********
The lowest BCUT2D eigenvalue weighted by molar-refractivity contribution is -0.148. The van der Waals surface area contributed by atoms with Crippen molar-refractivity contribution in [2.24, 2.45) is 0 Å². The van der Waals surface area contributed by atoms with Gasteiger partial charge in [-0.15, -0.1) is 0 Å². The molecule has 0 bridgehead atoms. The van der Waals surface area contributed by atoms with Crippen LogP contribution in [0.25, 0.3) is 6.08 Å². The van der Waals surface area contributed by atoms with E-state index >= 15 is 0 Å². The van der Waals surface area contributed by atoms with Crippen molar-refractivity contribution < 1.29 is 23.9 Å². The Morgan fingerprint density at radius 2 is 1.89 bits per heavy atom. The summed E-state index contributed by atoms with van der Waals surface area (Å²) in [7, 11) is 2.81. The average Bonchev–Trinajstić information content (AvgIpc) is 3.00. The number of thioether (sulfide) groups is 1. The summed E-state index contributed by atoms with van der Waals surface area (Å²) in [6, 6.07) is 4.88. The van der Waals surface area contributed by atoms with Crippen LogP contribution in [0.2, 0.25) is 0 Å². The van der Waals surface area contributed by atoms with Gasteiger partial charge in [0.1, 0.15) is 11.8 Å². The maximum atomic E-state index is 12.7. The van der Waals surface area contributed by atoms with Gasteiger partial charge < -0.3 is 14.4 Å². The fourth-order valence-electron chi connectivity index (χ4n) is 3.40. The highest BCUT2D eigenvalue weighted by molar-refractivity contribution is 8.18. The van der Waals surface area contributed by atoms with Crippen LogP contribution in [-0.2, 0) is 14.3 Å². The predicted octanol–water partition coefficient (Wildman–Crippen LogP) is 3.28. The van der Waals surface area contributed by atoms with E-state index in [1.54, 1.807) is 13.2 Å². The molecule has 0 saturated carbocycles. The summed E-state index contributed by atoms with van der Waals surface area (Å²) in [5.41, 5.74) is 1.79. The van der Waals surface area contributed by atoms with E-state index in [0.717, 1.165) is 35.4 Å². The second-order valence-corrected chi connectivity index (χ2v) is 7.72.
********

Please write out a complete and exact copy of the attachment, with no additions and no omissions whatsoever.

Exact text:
The lowest BCUT2D eigenvalue weighted by molar-refractivity contribution is -0.148. The van der Waals surface area contributed by atoms with Crippen molar-refractivity contribution in [2.24, 2.45) is 0 Å². The van der Waals surface area contributed by atoms with Gasteiger partial charge in [-0.15, -0.1) is 0 Å². The molecule has 0 bridgehead atoms. The van der Waals surface area contributed by atoms with Crippen LogP contribution in [0.25, 0.3) is 6.08 Å². The van der Waals surface area contributed by atoms with E-state index >= 15 is 0 Å². The van der Waals surface area contributed by atoms with Crippen molar-refractivity contribution < 1.29 is 23.9 Å². The Morgan fingerprint density at radius 2 is 1.89 bits per heavy atom. The summed E-state index contributed by atoms with van der Waals surface area (Å²) in [7, 11) is 2.81. The average Bonchev–Trinajstić information content (AvgIpc) is 3.00. The number of thioether (sulfide) groups is 1. The summed E-state index contributed by atoms with van der Waals surface area (Å²) in [6, 6.07) is 4.88. The van der Waals surface area contributed by atoms with Crippen LogP contribution in [0.2, 0.25) is 0 Å². The van der Waals surface area contributed by atoms with Gasteiger partial charge in [0.1, 0.15) is 11.8 Å². The maximum atomic E-state index is 12.7. The van der Waals surface area contributed by atoms with Gasteiger partial charge < -0.3 is 14.4 Å². The fourth-order valence-electron chi connectivity index (χ4n) is 3.40. The highest BCUT2D eigenvalue weighted by molar-refractivity contribution is 8.18. The van der Waals surface area contributed by atoms with Crippen LogP contribution in [-0.2, 0) is 14.3 Å². The predicted octanol–water partition coefficient (Wildman–Crippen LogP) is 3.28. The van der Waals surface area contributed by atoms with E-state index in [1.54, 1.807) is 13.2 Å². The molecule has 0 saturated carbocycles. The summed E-state index contributed by atoms with van der Waals surface area (Å²) in [5.41, 5.74) is 1.79. The van der Waals surface area contributed by atoms with E-state index in [0.717, 1.165) is 35.4 Å². The second-order valence-corrected chi connectivity index (χ2v) is 7.72.